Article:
- 95,374 hits
By the name of this festival you may assume it to be a gentle affair where new-age vegetarian hippies share tofu recipes over yoga mats in Thailand. However, the Phuket Vegetarian festival is one of the craziest, most spectacular events in South East Asia. You’ll witness incredible acts of self-torture such as walking on hot coals, climbing bladed ladders and the piercing of cheeks with swords, shards of glass – even beach umbrellas.
Venue : The yard in front of Chonburi Town Hall
The festival features buffalo race which is divided into 3 sizes; small, medium and large. You will also see the decorated buffalo contest which is divided into beautiful type and funny type. There are also healthy buffalo contest, beauty buffalo breeder and also Nong Nang Ban Na beauty contest.
held in October/November
The Naga fireballs (Thai: บั้งไฟพญานาค; RTGS: bang fai phaya nak), also known as the Mekong lights, and “bung fai paya nak” by the locals, is a phenomenon with unconfirmed source said to be often seen in Thailand’s Mekong river, which is also seen in (Nong Khai province in Isan) and in Laos (Vientiane Province)—in which glowing balls are alleged to naturally rise from the water high into the air. The balls are said to be reddish and to have diverse sizes from smaller sparkles up to the size of basketballs; they quickly rise up to a couple of hundred metres before disappearing. The number of fireballs reported varies between tens and thousands per night. The fireballs are most often reported around the night of Wan Ok Phansa at the end of the Buddhist Lent in late October.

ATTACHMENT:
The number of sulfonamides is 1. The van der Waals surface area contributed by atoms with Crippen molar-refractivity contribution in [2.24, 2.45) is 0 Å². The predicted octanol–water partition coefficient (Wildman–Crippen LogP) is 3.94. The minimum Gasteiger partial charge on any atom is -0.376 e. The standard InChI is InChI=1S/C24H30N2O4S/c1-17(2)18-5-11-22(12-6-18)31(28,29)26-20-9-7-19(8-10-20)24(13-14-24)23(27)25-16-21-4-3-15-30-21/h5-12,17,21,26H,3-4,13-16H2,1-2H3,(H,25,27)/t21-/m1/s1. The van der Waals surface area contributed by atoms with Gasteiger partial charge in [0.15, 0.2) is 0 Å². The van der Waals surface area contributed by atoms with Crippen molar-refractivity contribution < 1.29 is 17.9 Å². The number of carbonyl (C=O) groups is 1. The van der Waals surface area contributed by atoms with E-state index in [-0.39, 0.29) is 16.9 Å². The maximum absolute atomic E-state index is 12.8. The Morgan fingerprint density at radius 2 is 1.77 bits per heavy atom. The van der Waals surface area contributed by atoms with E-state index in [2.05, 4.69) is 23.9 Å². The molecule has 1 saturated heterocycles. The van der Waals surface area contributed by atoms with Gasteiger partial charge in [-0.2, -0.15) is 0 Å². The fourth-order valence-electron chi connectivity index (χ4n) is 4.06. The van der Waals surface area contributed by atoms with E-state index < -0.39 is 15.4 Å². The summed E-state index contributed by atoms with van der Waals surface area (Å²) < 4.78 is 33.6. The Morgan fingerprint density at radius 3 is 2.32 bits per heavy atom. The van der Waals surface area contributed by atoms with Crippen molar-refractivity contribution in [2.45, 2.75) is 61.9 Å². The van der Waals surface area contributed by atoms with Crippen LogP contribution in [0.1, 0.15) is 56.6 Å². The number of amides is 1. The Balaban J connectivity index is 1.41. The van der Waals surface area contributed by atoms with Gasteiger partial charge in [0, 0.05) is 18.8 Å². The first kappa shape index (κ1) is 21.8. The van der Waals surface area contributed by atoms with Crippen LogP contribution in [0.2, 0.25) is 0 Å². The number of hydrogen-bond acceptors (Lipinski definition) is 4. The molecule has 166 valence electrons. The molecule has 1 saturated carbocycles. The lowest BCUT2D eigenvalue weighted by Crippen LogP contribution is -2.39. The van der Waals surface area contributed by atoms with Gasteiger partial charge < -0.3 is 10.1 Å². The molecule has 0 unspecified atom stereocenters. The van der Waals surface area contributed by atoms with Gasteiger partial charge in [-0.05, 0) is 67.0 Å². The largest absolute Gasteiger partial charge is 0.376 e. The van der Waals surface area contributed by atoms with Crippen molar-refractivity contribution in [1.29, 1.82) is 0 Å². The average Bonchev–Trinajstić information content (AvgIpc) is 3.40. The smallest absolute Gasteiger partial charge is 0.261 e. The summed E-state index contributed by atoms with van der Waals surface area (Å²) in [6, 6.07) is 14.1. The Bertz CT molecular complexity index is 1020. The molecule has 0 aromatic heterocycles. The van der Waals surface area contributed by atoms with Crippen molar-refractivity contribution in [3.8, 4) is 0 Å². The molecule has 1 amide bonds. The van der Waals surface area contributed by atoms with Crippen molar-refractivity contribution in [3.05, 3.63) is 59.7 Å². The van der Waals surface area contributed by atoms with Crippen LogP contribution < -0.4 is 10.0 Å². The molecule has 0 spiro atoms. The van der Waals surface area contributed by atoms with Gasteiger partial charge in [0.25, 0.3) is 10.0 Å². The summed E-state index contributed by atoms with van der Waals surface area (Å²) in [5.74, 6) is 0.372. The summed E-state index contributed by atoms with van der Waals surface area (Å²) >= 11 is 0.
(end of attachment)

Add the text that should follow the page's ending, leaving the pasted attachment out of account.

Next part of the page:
The Thimithi (Tamil: தீமிதி Kundam) or firewalking ceremony is a Hindu festival originating in Tamil Nadu, South India that is celebrated during the month of Aipasi (or Aippasi) of the Tamil calendar. This occurs between theGregorian calendar months of October and November. The fire-walking ceremony is in honour of Draupati Amman, who is considered the incarnation of Mariamman, and is practiced not only in India, but also in Sri Lanka,Singapore, Malaysia, Mauritius, South Africa and other countries with large South Indian populations.
In Singapore, the celebrations begin at Srinivasa Perumal Temple, Kudavasal in Serangoon Road around 10pm and the priest leads the grand procession of people through the streets to Sri Mariamman Temple in South Bridge Road where the actual tīmiti takes place. The priest starts the tīmiti by walking through the pit filled with hot burning wood with a karakattam “sacred water-filled pot” on his head. He is followed by male devotees intent on fulfilling their personal promises and proving their faith. The devotees may include a minority of non-Indians and non-Hindus.